Throughout American history, the Senate -- where small and conservative states have disproportionate weight and where rules allow one senator to block key legislation -- has far more often been a force for reaction than for progress. But these are unusual times, and with an ideologically rigid administration and scores of zealots in the House, it's often fallen to the Senate to bring sanity to the legislative process. The latest case in point is the Head Start debate, which shows just how extreme the White House and the House of Representatives really are -- and exposes the increasingly glaring fissures within the GOP over the administration's extremism.
The debate over Head Start reauthorization is usually the legislative equivalent of a wedding rehearsal dinner. Legislators from both sides of the aisle rise to extol the early-childhood program's virtues and speed it on its way to a lopsided vote of approval. Of all the components of Lyndon Johnson's Great Society, Head Start has proven the most universally accepted. Even Ronald Reagan increased Head Start's funding while making deep cuts in other children's services. George Bush Senior gave the program the biggest funding increase in its history, only to be outdone a few years later by Bill Clinton.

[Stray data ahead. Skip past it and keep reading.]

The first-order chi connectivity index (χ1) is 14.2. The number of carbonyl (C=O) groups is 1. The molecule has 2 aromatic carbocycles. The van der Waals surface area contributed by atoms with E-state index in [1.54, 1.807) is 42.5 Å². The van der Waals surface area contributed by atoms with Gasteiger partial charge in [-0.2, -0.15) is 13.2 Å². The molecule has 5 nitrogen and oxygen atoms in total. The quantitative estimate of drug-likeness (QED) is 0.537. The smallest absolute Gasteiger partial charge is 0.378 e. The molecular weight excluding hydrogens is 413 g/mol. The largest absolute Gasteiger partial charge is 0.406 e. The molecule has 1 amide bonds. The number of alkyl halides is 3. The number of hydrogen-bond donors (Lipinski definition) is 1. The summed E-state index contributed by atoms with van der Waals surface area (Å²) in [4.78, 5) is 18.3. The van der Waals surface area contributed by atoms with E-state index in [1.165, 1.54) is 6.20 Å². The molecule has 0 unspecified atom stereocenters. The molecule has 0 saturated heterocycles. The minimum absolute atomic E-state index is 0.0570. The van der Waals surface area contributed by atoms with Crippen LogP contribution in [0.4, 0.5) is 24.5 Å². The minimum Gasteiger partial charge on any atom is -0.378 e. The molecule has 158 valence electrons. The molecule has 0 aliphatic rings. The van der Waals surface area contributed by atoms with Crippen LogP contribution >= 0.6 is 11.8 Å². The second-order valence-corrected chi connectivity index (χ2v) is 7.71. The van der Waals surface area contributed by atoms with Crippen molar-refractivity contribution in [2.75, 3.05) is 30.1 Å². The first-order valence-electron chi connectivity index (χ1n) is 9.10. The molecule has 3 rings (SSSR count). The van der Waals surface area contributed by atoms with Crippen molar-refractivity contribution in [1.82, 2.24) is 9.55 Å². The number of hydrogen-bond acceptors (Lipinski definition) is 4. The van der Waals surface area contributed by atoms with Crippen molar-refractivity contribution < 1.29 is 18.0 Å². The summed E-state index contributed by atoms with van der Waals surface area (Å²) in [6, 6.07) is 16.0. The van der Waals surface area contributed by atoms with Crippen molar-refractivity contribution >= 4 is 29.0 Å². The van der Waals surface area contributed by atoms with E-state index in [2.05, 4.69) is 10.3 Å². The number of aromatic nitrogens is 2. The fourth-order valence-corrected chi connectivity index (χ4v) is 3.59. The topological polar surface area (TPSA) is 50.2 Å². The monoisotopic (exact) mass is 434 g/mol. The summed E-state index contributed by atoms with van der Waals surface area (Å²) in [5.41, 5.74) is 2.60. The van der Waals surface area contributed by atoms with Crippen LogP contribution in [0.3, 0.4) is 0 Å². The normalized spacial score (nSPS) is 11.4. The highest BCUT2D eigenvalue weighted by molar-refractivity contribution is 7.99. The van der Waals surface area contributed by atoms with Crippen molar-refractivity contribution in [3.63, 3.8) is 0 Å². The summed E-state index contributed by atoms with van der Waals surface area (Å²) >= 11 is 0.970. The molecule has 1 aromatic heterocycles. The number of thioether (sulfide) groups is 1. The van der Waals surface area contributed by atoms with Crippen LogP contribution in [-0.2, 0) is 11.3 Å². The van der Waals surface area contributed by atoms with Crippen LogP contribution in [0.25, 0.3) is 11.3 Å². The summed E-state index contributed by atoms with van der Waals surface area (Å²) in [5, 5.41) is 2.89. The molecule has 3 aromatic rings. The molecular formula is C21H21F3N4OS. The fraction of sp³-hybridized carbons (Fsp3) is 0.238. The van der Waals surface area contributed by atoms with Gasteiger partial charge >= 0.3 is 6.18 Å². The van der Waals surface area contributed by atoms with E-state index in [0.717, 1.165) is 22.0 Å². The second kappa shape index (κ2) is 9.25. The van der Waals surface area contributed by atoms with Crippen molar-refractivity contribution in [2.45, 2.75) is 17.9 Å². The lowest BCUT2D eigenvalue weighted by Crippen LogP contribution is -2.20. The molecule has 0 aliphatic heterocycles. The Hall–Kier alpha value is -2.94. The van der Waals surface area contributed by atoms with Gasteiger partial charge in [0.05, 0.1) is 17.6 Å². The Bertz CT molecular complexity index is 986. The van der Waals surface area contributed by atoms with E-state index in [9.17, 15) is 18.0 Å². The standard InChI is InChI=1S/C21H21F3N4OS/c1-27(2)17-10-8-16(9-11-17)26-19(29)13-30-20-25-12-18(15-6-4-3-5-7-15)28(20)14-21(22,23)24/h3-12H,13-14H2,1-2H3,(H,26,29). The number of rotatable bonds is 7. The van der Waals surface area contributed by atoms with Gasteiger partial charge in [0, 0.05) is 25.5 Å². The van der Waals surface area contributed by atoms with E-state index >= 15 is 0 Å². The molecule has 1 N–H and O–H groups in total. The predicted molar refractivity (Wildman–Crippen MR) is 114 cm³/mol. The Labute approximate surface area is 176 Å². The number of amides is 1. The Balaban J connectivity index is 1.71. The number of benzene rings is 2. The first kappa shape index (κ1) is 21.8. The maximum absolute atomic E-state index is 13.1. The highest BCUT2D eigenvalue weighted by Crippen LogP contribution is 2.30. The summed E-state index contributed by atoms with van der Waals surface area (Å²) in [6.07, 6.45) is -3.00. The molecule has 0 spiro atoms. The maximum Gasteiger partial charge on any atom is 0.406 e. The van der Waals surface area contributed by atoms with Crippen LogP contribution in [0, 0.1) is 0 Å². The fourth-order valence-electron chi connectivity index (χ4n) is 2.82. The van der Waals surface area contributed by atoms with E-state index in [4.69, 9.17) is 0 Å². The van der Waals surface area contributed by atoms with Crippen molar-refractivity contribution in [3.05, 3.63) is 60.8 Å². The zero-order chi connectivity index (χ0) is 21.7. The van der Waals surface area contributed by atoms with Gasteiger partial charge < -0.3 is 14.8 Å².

But if there's one thing that defines our current President Bush, it's an impressive ignorance of history. Head Start is the latest federal program to find itself at the receiving end of Bush's "if it ain't broke, break it" policy. A House bill modeled on the Bush administration's Head Start proposal threatens some of the core provisions of the program, handing control over to cash-starved states without mandating that they maintain the program's high standards. During the rancorous House debate, critics like Rep. George Miller (D-Calif.), the ranking Democrat on the House Committee on Education and the Workforce, accused the administration of trying to "annihilate an entire program."